All along, public officials responsible for Philadelphia’s red-light camera program have insisted that roadway safety is the sole motivation for the initiative that has generated more than $55 million in revenue since 2005.
It’s not about the money, they say.
But with the recent installation of new cameras at three Northeast intersections — raising the citywide total to 24 — as well as the release of the Philadelphia Parking Authority’s latest annual red-light camera report, one financial reality has become clear: The program must keep growing if it’s to remain self-sufficient.
Accordingly, the PPA’s intent is “to grow [the program] where needed” indefinitely, said Vince Fenerty, executive director of the PPA, the state-controlled non-profit agency that administers the program.
That plan hit a speed bump in the PPA’s fiscal year 2012, which ended last March 31. Annual revenues and profits declined for the first time in the program’s seven-year history. Total revenue was about $10.1 million, down from the previous year’s $13.7 million.
A decline in net income was even more dramatic, from $7.6 million in fiscal 2011 to just $2.9 million in 2012. Under state law, all net profits from the program pay for intersection-improvement projects throughout the state.
“The whole program still pays for itself overall and we believe it will continue to be that way for a very long time,” said Fenerty, who cited two primary reasons for the financial swoon.
The PPA brought only two new intersections online in fiscal 2012, both near the end of the 12-month period, thereby minimizing their impact on the annual accounting. Meanwhile, the volume of violations and fines issued at the program’s 19 pre-existing intersections declined in keeping with a statistical pattern observed since the installation of the city’s first red-light cameras.
“When revenue dropped, it was partly because people weren’t running red lights as much [at camera intersections] and because the new intersections didn’t come online,” Fenerty said.
Officially, the program is called Automated Red Light Enforcement (ARLE). It has a simple premise.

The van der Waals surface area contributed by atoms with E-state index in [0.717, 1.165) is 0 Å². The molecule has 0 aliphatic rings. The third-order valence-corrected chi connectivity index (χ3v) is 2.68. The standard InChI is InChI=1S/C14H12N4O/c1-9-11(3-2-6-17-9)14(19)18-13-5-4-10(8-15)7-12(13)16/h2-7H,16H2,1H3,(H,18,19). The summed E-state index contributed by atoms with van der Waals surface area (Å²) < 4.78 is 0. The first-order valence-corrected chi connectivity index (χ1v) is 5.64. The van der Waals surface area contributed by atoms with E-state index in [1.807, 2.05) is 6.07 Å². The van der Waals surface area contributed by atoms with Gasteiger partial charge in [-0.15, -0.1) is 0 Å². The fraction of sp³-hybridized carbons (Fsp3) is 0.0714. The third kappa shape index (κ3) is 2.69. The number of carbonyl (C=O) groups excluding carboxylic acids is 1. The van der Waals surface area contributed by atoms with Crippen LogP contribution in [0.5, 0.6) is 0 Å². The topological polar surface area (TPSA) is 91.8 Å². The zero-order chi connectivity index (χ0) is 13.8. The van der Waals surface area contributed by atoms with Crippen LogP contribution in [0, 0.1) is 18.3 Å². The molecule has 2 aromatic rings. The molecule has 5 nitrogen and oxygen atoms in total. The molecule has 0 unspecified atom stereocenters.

The PPA contractor rigs cameras at selected intersections to photograph motorists who run red lights. Violators are fined $100 for each offense.
Sensors trigger the cameras, which require no on-site police presence, although police must review the photos and sign off on all violations issued. The cameras focus on license plates and do not photograph vehicle occupants. So, when violations occur, registered vehicle owners get the tickets, regardless of who was driving.
Violators are subject only to fines and no other sanctions such as points on their drivers’ licenses.
Based on the program’s declared revenues since 2005, authorities have issued more than 550,000 tickets, although there was about $10 million in unpaid tickets as of March 31.
Northeast Philadelphia was Ground Zero for the introduction of the red-light camera program in 2005 and has become the focal point once again with the recent inclusion of three local intersections. Among the 24 active ARLE intersections, 11 are in the Northeast. Seven of those are along Roosevelt Boulevard, the 12-lane, surface-level U.S. highway reputed to be one of the nation’s most dangerous roads.
Last month, the PPA turned on cameras at Bustleton Avenue and Byberry Road, Grant Avenue and Academy Road, and Knights and Woodhaven roads. In accordance with the program’s standard 60-day grace period for newly installed cameras, violators at those locations will receive warnings in the mail instead of fines until Dec. 19, when full enforcement will begin, Fenerty said.